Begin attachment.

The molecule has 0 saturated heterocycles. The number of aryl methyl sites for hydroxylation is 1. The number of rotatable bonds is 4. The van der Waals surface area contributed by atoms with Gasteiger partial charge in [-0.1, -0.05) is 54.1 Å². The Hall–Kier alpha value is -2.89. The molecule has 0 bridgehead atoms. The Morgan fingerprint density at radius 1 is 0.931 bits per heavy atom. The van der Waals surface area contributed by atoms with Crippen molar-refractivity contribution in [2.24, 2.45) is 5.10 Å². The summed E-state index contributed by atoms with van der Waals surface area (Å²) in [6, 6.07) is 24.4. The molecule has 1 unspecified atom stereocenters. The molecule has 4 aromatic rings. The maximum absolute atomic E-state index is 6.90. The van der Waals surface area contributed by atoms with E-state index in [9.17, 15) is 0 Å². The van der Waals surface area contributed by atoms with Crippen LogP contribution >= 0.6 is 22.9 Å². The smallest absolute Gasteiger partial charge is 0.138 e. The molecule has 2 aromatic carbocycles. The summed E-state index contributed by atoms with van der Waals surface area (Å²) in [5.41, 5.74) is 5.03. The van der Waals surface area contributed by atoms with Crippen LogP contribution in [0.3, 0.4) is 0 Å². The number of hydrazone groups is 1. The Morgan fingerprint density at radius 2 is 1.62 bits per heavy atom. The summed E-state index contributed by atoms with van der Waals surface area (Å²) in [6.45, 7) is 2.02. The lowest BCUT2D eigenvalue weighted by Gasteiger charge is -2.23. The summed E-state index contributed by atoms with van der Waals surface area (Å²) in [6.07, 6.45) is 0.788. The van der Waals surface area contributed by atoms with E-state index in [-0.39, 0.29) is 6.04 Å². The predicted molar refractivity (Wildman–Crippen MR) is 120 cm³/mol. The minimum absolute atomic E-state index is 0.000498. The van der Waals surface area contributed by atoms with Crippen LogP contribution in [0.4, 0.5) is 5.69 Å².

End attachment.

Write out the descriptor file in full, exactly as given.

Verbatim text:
The molecule has 0 saturated heterocycles. The number of aryl methyl sites for hydroxylation is 1. The number of rotatable bonds is 4. The van der Waals surface area contributed by atoms with Gasteiger partial charge in [-0.1, -0.05) is 54.1 Å². The Hall–Kier alpha value is -2.89. The molecule has 0 bridgehead atoms. The Morgan fingerprint density at radius 1 is 0.931 bits per heavy atom. The van der Waals surface area contributed by atoms with Crippen molar-refractivity contribution in [2.24, 2.45) is 5.10 Å². The summed E-state index contributed by atoms with van der Waals surface area (Å²) in [6, 6.07) is 24.4. The molecule has 1 unspecified atom stereocenters. The molecule has 4 aromatic rings. The maximum absolute atomic E-state index is 6.90. The van der Waals surface area contributed by atoms with E-state index in [9.17, 15) is 0 Å². The van der Waals surface area contributed by atoms with Crippen LogP contribution >= 0.6 is 22.9 Å². The smallest absolute Gasteiger partial charge is 0.138 e. The molecule has 2 aromatic carbocycles. The summed E-state index contributed by atoms with van der Waals surface area (Å²) in [5.41, 5.74) is 5.03. The van der Waals surface area contributed by atoms with Crippen LogP contribution in [0.3, 0.4) is 0 Å². The number of hydrazone groups is 1. The Morgan fingerprint density at radius 2 is 1.62 bits per heavy atom. The summed E-state index contributed by atoms with van der Waals surface area (Å²) in [6.45, 7) is 2.02. The lowest BCUT2D eigenvalue weighted by Gasteiger charge is -2.23. The summed E-state index contributed by atoms with van der Waals surface area (Å²) in [6.07, 6.45) is 0.788. The van der Waals surface area contributed by atoms with E-state index in [-0.39, 0.29) is 6.04 Å². The predicted molar refractivity (Wildman–Crippen MR) is 120 cm³/mol. The minimum absolute atomic E-state index is 0.000498. The van der Waals surface area contributed by atoms with Crippen LogP contribution in [0.4, 0.5) is 5.69 Å².